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AMD’s Stock Up 5% On The Back Of Analyst Upgrades

Tim Worstall
Tim Worstall trader
Updated 4 Jan 2022
  • AMD has forever been the runner up in the microprocessor race
  • Given the general global problems with supplies of processors AMD’s time might well have come
  • AMD stock is up 5% over two days on the back of Goldman Sachs and other analyst predictions that this will happen

Advanced Micro Devices Inc (NASDAQ: AMD) has long been seen as the distant runner-up to Intel in the microprocessor race. This is unfair, undoubtedly, but reputations can be tough to shift. That reputation not being aided by the manner in which AMD, back in history, struggled too hard to keep up with Intel in that microprocessor chip race. 

AMD stock is up 5% cumulatively yesterday and today pre-market. Part of this is the hope that the merger/takeover with Xilinx is going to go through in this coming first quarter. But rather more if it is down to changing analyst views of AMD’s prospects.  

Over the past 5 years, AMD stock is up some 1000% percent and more. In 2018 it was trading at $12 and the like, now it’s moving through $150. More recently, 10 months back, AMD was in the $70 to $80 range, meaning a 100% rise to today’s price since then. 

Also Read: The Best Tech Stocks To Buy

The big question, of course, is what is to happen in the future? Will we see this rerating continue or has it run its course? Which is where we should turn to the analysts perhaps for some guidance on AMD’s future.

Rosenblatt’s has AMD as one of its top picks for the semiconductor sector but that’s not all. They’re also predicting the “mother of all super-cycles” as artificial intelligence becomes mainstream. Given that this is not just processor intensive, processors are what AI are, they might have a point there. They are in fact predicting a doubling in processor growth moving forward.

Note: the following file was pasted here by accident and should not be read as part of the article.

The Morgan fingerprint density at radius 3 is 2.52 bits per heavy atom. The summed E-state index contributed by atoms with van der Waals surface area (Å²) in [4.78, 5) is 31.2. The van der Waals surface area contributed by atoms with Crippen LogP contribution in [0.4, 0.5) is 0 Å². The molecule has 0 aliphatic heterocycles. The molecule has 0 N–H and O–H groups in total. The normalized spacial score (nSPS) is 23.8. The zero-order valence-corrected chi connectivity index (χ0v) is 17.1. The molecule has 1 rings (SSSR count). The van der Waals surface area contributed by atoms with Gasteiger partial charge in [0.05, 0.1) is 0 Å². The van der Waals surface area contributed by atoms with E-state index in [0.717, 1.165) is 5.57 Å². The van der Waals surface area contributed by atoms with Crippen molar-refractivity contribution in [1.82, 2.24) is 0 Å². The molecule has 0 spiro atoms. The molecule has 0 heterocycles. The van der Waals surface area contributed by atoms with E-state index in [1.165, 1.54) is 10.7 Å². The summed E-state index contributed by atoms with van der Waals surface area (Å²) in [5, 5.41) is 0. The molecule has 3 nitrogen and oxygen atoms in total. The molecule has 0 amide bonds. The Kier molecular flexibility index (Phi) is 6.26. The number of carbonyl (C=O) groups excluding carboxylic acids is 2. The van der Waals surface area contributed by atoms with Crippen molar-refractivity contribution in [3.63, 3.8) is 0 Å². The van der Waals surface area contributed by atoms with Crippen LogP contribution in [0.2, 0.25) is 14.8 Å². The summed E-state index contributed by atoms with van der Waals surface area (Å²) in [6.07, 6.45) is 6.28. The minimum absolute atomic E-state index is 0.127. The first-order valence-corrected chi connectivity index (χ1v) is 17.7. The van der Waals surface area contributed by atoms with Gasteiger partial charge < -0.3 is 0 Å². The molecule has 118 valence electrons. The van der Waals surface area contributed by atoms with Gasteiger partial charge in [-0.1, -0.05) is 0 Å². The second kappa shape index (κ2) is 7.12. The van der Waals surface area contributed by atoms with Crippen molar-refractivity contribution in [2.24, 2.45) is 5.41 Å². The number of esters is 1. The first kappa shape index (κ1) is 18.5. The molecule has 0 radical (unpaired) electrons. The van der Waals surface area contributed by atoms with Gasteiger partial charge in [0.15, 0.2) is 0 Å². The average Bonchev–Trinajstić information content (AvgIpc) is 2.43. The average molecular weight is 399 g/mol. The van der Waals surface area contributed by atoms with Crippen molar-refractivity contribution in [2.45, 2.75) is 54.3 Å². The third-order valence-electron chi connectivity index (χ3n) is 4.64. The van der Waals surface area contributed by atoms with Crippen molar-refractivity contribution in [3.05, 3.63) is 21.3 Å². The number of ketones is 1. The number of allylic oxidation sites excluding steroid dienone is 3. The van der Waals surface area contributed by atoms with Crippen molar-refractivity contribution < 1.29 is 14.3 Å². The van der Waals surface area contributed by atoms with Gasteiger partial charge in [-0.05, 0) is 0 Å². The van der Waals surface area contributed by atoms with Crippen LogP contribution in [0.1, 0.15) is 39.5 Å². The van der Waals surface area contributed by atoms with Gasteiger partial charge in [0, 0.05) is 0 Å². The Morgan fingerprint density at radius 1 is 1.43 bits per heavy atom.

It’s worth noting that this is unlikely to be a field in which there’re going to be new upstart competitors. China has been subsidising attempts and they’re all well behind the tech curve. It’s just difficult to do all of this right, at scale, and still keep up with the leading edge. The moat around the industry – that favourite phrase of Warren Buffett’s – is simply the trade knowledge of how to do this right.

That was back on 20 December, that Rosenblatt’s guide to AMD. More recently there’s the Goldman Sachs look at the sector. They have AMD as their stock in the sector most likely to benefit from the wider industry conditions. They predict that it will continue to grow market share and so gross profit margin.

Worth pointing out that the actual manufacturing cost of s chip is near nothing, a few cents of silicon. It’s the design work, then setting up the fab to make it, which costs the billions. So, those marginal extra sales are hugely profitable.

There is also, obviously, that simple processor shortage at present. Manufacturers are still complaining they can get chips – meaning that no one is discounting their production. Further, any long-term orders are being settled and good and high prices.

That market background does imply that AMD should be having a good time of it. The big question is whether this is going to continue. Analysts think yes but what matters to the AMD stock price is what everyone else thinks about the idea.

Tim Worstall
Tim Worstall is a freelance writer specialising in economics and the financial markets.